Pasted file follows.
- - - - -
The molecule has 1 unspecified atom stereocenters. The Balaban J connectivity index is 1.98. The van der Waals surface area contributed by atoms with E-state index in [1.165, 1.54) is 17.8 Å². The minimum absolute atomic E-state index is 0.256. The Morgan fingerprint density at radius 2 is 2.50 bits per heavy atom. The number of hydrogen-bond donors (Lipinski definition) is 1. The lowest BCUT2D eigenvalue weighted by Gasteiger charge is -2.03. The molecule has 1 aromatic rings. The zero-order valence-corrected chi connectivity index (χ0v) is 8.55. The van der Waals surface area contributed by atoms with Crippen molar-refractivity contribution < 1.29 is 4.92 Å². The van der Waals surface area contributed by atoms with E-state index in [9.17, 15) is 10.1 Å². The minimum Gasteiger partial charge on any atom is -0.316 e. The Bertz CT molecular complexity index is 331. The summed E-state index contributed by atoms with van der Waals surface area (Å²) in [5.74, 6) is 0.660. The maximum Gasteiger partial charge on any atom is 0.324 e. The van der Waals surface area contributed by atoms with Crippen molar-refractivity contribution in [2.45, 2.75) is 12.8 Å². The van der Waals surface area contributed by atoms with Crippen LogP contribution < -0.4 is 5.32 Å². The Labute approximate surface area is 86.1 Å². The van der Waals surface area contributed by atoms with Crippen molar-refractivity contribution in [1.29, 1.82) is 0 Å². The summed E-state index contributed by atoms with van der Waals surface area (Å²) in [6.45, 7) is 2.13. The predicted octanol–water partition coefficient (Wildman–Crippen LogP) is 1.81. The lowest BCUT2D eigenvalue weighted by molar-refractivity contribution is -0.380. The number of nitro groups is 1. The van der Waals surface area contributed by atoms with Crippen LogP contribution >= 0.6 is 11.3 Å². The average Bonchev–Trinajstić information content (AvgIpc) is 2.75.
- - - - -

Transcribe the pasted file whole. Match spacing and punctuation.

The molecule has 1 unspecified atom stereocenters. The Balaban J connectivity index is 1.98. The van der Waals surface area contributed by atoms with E-state index in [1.165, 1.54) is 17.8 Å². The minimum absolute atomic E-state index is 0.256. The Morgan fingerprint density at radius 2 is 2.50 bits per heavy atom. The number of hydrogen-bond donors (Lipinski definition) is 1. The lowest BCUT2D eigenvalue weighted by Gasteiger charge is -2.03. The molecule has 1 aromatic rings. The zero-order valence-corrected chi connectivity index (χ0v) is 8.55. The van der Waals surface area contributed by atoms with Crippen molar-refractivity contribution < 1.29 is 4.92 Å². The van der Waals surface area contributed by atoms with E-state index in [9.17, 15) is 10.1 Å². The minimum Gasteiger partial charge on any atom is -0.316 e. The Bertz CT molecular complexity index is 331. The summed E-state index contributed by atoms with van der Waals surface area (Å²) in [5.74, 6) is 0.660. The maximum Gasteiger partial charge on any atom is 0.324 e. The van der Waals surface area contributed by atoms with Crippen molar-refractivity contribution in [2.45, 2.75) is 12.8 Å². The van der Waals surface area contributed by atoms with Crippen LogP contribution < -0.4 is 5.32 Å². The Labute approximate surface area is 86.1 Å². The van der Waals surface area contributed by atoms with Crippen molar-refractivity contribution in [1.29, 1.82) is 0 Å². The summed E-state index contributed by atoms with van der Waals surface area (Å²) in [6.45, 7) is 2.13. The predicted octanol–water partition coefficient (Wildman–Crippen LogP) is 1.81. The lowest BCUT2D eigenvalue weighted by molar-refractivity contribution is -0.380. The number of nitro groups is 1. The van der Waals surface area contributed by atoms with Crippen LogP contribution >= 0.6 is 11.3 Å². The average Bonchev–Trinajstić information content (AvgIpc) is 2.75.